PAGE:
Tag - GoT

We Are All Vassals and Peasants Now (2)

Another dispatch from the Feudal Future

Look familiar?

Look familiar?

Late last spring, as I was reveling in the final episodes of Season 4 of Game of Thrones (and re-watching seasons 1 thru 3 in between), I found myself pondering just why such a show, with it’s rather graphic and brutal portrayals of a medieva realm – with its feudal social, political, and economic structures – would find such a large audience in this day and age.

It seemed particularly perplexing since “this day and age” is defined largely by the emerging digital economy of the internet, mobile devices, and apps.

When the Internet first surfaced in the late 90s, it seemed to hold this great promise of a technologically induced egalitarian culture. Now it’s all about the “sharing economy” – in which we all share our resources with one another, and the ultimate wealth creation flows upwards.

Rather than an egalitarian culture of fairly distributed wealth and influence, the new reality seems much closer to the feudal constructs of the middle ages; Instead of a digitally induced restoration of egalitarian democracy, it seems the new reality works much more like a feudal oligarchy.

As much as I’d like the notion to be a bit of a stretch, others seem to be picking up on the idea, as in this piece that appeared recently in The Guardian:

…with the examples above, everyone profits from your work, except you. If you’ve contributed for years to Wikipedia you must now accept a new political economy: you have permanent lower-caste status, and have simply been working hard for other people to get rich…

…In short, you’ve been a mug.

And this seems to be the common thread. Strip away the language of “sharing” and “community” and you’ve got an economy that requires an endless supply of mug punters.

The author of this piece, Andrew Orlowski, echoes the sentiments expressed by Jaron Lanier:

Getting an “internet economy” that benefits the people who do the work, take the risk, or provide the resources – and gives us a modicum of self-respect – should be a start. Our media, MPs and policy wonks are still off dreaming of Unicorns, though. Maybe we need a new lot entirely.

Given the political realities of the day, I’m not holding my breath waiting for anything of that magnitude to happen. In the meantime, [tweetable alt=””]at least we have a plausible explanation for our fascination with “Game of Thrones.” #GOT[/tweetable]

We Are All Vassals and Peasants Now

I posted that (the subject header) to as a rather random, off-the-cuff comment to a Facebook thread started by my friend Craig Havighurst in response to his posting of the most recent screed from yet another singer-songwhiner about how the Internet is making paupers of his particular profession.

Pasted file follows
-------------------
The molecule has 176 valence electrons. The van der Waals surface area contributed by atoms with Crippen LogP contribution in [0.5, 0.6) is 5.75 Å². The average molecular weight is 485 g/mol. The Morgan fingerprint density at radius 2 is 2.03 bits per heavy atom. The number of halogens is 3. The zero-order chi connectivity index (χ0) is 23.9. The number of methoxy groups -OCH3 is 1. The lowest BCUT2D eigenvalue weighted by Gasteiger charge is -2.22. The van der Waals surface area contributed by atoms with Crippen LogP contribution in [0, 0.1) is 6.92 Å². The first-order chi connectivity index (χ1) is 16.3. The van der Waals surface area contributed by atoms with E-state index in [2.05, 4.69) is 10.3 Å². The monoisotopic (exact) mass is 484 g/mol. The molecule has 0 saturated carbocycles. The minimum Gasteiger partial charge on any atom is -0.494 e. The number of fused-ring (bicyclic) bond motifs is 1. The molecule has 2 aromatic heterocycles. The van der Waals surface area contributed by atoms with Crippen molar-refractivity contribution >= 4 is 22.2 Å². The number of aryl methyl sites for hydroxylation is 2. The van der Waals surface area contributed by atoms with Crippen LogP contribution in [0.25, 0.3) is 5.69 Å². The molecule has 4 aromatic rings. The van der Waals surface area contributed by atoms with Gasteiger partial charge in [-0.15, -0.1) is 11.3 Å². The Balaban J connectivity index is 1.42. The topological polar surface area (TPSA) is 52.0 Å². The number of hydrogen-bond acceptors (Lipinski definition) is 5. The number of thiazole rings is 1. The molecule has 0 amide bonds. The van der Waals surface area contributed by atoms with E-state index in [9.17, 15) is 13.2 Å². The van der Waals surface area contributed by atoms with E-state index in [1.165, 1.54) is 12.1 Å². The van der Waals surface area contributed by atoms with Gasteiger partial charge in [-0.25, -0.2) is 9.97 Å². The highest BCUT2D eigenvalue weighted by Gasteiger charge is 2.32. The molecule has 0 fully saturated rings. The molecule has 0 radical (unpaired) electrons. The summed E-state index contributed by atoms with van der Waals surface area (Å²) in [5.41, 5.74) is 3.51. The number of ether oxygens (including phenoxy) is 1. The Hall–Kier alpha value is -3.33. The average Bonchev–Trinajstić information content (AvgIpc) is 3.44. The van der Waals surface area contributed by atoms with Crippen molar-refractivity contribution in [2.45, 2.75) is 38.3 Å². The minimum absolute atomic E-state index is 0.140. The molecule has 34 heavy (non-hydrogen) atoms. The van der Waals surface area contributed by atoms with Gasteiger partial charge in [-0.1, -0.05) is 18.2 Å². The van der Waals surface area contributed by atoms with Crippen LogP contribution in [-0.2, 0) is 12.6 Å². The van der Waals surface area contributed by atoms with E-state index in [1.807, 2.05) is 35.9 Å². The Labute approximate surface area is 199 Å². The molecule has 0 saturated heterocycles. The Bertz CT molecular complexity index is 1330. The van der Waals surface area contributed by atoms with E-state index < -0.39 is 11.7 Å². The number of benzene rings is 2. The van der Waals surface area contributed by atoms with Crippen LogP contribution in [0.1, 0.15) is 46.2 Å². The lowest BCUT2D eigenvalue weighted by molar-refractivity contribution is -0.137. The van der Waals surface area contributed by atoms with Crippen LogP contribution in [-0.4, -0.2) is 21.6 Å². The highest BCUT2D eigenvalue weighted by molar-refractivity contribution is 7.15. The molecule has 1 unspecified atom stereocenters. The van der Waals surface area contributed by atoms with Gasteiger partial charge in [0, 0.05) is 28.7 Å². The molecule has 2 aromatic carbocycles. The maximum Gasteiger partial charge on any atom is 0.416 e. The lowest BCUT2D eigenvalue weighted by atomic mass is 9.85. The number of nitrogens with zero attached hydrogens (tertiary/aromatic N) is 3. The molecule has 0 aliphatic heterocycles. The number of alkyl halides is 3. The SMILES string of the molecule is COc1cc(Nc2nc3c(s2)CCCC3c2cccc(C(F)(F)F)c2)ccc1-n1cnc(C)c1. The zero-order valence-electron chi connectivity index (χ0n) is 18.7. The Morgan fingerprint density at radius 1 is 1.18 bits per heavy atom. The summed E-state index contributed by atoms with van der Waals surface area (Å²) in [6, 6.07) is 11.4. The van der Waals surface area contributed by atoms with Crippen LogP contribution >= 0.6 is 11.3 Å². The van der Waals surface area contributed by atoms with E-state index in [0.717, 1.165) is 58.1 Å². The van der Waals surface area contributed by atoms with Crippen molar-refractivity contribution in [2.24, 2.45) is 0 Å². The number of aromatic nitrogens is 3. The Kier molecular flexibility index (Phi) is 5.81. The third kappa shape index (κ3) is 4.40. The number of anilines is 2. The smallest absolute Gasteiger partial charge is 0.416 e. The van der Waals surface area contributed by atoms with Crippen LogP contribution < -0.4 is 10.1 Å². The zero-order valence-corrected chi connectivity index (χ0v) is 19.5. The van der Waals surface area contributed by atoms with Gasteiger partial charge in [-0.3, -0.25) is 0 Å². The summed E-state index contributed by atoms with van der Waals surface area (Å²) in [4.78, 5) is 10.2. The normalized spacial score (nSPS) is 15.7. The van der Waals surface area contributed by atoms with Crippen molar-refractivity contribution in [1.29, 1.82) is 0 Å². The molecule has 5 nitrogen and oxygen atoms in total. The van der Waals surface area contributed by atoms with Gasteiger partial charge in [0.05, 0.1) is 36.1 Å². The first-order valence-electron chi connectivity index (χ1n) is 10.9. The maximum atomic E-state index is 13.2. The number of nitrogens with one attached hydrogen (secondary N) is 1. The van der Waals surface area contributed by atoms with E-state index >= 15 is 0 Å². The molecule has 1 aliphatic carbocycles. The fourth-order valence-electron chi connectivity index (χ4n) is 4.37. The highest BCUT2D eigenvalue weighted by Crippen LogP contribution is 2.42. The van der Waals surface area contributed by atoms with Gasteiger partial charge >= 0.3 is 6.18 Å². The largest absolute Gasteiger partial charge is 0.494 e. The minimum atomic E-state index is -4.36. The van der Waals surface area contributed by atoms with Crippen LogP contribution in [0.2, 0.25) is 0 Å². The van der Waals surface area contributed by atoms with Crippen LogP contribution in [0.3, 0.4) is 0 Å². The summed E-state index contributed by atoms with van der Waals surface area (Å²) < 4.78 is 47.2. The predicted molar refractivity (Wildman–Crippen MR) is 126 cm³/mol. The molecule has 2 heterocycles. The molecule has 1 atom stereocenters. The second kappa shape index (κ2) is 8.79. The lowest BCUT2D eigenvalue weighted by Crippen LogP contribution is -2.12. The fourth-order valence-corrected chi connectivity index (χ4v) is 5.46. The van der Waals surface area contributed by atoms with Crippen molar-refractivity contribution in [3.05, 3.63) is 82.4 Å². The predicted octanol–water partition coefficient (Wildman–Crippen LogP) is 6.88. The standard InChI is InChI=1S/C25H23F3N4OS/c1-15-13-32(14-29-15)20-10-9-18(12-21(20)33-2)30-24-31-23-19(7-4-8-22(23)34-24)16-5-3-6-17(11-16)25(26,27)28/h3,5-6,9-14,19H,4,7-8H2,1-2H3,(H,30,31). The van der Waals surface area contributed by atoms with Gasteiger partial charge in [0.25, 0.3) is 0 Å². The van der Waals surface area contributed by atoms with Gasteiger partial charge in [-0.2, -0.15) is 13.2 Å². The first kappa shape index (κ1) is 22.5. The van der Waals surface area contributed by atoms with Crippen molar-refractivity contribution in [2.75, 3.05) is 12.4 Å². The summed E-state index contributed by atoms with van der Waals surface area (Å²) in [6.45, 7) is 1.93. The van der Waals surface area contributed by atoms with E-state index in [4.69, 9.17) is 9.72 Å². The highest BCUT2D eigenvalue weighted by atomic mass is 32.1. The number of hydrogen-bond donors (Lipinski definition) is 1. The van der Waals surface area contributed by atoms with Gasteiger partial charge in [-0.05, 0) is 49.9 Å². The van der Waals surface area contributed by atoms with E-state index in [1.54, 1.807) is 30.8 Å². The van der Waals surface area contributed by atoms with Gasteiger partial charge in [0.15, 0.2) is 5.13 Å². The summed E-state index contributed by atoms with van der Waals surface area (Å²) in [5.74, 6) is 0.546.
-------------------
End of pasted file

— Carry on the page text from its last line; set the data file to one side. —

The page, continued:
In the comments, I said,

I just re-read that headline, “…Songwriters Are Getting Screwed…” Well, excuse me, but why do songwriters think they’re some uniquely aggrieved class? We are ALL getting screwed, if learning to cope with a New Reality is your definition of getting screwed. And by “all,” I mean all of us, for example, who supply content – as we are doing right here – for the digital oligarchs. We are supplying the content and Facebook is getting the money. How is that not also getting “screwed?” Oh, this should be fun…

And then I realized that my comments were in fact stimulated by something I’d just read (heard, really, since I’m listening to the audiobook) in Jaron Lanier’s book, “Who Owns The Future” (which, credit where it is due, I am reading in part because Craig mentioned it to me last week):

The information economy that we are currently building doesn’t really embrace capitalism, but rather a new form of feudalism.

Full stop.

That would seem to explain a lot of things going on in my own life right now: from this obsession with medieval ruins to my devotion over the past couple of months to all things “Game of Thrones.”

It has been said often that when contemporary popular culture sets out to portray other periods in history, the narrative conveyed is more about the period in which the content is created and consumed than it is about the period being portrayed.

If that’s the case, then what on earth does a brutal, medieval fantasy like “Game of Thrones” tell us about the (evolving) digital world we’re living in now?

Could it be anything as simple as: “The new world is not a capitalist democracy, like we’re led to believe in our daily media/news stream; it’s a feudal oligarchy, in which we are all vassals and peasants.”

Consider: we all create content on a regular, fast and furious basis for sites like Facebook, Twitter, Pinterest, and Tumblr.” But as Lanier opines, all the value that is created in these enterprises rises to the owners of the “siren servers.”

How is this not like peasants working the land for Starks or the Lannisters? The nobles own the land, and we toil in the fields to create the wealth that maintains their estates, and they in turn promise to protect us by continuing to provide the service.

At the risk of violating every copyright law known to man and The Seven Gods (to say nothing of the God of Light…), I have taken the liberty of purloining an entire chapter from Jaron Lanier’s book to illustrate the point. Follow this link to read the chapter, which imagines what the End License User Agreement (EULA) might be like for a child opening a lemonade stand with “Streetbook” – an road-operating company that sounds a lot like an app store.

Follow the link, listen to the reasoning, and then tell me if this doesn’t sound downright “feudal”…

If Life Gives You EULAs, Make Lemonade

Funny to look back on it now, but I think Monty Python knew what was coming like 40 years ago…